In order to define Article 1F(a) crimes, reference must be had to the international instrumentsFootnote 8 that deal with these crimes.  The international instrument most frequently used to define these crimes is the Charter of the International Military Tribunal.Footnote 9 Article 1F(a) must also be interpreted so as to include the international instruments concluded since its adoption.  This would include the Statute of the International Tribunal for RwandaFootnote 10 and the Statute of the International Tribunal for the Former YugoslaviaFootnote 11 as well as the Rome Statute of the International Criminal Court (Rome Statute).Footnote 12 The Supreme Court of Canada in EzokolaFootnote 13 indicated that reference should be had not only to the International Criminal Court (ICC) but also to the growing body of jurisprudence of international ad hoc tribunals and national courts.

11.2.1. Crimes Against Peace

Since a crime against peace historically may only be committed in the context of an international war, there have been no Federal Court or Board decisions involving this aspect of the exclusion clause.

11.2.2. War Crimes

Numerous international instruments may be referred to when defining these crimes, including, besides the ones listed above, the Charter of the International Military Tribunal, the Geneva Conventions and the Additional Protocol. Note that “war crimes” are defined in Canadian legislation, namely the Crimes Against Humanity and War Crimes Act,Footnote 14 an Act which is the implementation into domestic law of the Rome Statue.

The Supreme Court of Canada in FintaFootnote 15 set out the requisite mens rea (mental state) and actus reus (physical element) of a war crime or a crime against humanity under section 7(3.71) of the Canadian Criminal Code.1F(a). In the more recent decision of the Supreme Court of Canada in Mugesera,Footnote 16 the Court said that “insofar as Finta suggested that discriminatory intent was required for all crimes against humanity…it should no longer be followed on this point.Footnote 17 Discriminatory intent is only required for crimes against humanity that take the form of persecution.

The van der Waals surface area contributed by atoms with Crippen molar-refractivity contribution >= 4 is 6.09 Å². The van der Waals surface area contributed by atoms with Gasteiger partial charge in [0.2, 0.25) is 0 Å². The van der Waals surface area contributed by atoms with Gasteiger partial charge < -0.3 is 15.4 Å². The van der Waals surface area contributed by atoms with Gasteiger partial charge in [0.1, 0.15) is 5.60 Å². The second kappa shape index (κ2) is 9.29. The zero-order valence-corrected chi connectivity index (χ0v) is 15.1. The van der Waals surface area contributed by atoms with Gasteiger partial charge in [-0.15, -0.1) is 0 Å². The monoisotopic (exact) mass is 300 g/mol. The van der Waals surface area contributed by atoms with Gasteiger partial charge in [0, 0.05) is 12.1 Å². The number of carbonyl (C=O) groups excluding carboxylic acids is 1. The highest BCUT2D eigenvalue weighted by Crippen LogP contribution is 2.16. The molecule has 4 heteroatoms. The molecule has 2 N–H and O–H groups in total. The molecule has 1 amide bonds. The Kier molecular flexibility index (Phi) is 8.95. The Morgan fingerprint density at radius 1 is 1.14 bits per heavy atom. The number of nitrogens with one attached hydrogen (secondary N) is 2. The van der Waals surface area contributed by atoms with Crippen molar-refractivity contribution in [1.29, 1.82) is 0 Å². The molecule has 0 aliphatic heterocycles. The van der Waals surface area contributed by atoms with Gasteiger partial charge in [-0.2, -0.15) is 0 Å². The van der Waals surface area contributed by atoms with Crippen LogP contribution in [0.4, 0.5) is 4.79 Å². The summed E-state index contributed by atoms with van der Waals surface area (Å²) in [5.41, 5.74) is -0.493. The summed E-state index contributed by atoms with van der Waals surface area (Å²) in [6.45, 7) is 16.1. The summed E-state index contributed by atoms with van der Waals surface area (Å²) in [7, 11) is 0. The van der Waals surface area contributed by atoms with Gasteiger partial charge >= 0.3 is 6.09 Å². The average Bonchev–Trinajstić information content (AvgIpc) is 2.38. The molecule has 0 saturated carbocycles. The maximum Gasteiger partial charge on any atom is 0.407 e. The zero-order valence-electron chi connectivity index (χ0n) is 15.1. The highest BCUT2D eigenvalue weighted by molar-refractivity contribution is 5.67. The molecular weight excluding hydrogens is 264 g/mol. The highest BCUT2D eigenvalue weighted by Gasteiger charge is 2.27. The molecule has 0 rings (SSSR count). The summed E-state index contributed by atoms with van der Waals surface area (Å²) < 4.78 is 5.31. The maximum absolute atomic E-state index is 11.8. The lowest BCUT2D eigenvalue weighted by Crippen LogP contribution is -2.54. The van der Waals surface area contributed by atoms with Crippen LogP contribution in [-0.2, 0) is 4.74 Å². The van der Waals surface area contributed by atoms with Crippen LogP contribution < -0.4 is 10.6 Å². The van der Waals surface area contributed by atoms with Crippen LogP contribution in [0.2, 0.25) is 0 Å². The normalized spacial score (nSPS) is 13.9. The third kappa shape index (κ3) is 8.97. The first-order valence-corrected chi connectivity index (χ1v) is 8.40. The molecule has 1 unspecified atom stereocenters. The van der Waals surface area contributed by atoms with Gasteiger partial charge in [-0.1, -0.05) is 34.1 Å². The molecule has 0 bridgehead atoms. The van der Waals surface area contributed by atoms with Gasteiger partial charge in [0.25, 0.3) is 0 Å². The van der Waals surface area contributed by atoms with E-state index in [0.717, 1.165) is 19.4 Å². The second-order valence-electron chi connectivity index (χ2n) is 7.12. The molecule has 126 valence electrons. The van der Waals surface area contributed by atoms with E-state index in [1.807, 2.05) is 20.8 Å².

It is not clear whether this ruling in Mugesera applies to war crimes. There is no Federal Court case saying that persecution can be the underlying offence for a war crime, but if it is, there is no reason why the ruling would not apply.

A case that may be of assistance in interpreting what a war crime is and what its elements are is Munyaneza,Footnote 18 a decision of the Quebec Court of Appeal considering an appeal from a conviction for war crimes committed in Rwanda. The Court explained:

[188] To proveFootnote 19 that a war crime has been committed, in addition to the material and mental elements of the underlying offence, the following contextual elements must be established:
  • an armed conflict, whether international or not;
  • offences committed against persons who did not take part or who had ceased to take part in the armed conflict, or in other words, protected persons;
  • a nexus between the offences committed and the armed conflict; and
  • the accused's knowledge of this nexus.

In Kamazi,Footnote 20 the Federal Court noted that the recruitment of child soldiers is a war crime and upheld the decision of the RPD to exclude the claimant who had acted as an intelligence agent for the AFDL in the Democratic Republic of Congo, at a time when the AFDL was recruiting child soldiers.

11.2.3. Crimes Against Humanity

Crimes against humanity may be committed during a war - civil or international - as well as in times of peace. Crimes against humanity are defined in the Rome Statute as:

  1. Murder;
  2. Extermination;
  3. Enslavement;
  4. Deportation or forcible transfer of population;
  5. Imprisonment or other severe deprivation of physical liberty in violation of fundamental rules of international law;
  6. Torture;
  7. Rape, sexual slavery, enforced prostitution, forced pregnancy, enforced sterilization, or any other form of sexual violence of comparable gravity;
  8. Persecution against any identifiable group or collectivity on political, racial, national, ethnic, cultural, religious, gender as defined in paragraph 3, or other grounds that are universally recognized as impermissible under international law, in connection with any act referred to in this paragraph or any crime within the jurisdiction of the Court;
  9. Enforced disappearance of persons;
  10. The crime of apartheid;
  11. Other inhumane acts of a similar character intentionally causing great suffering, or serious injury to body or to mental or physical health. Footnote 21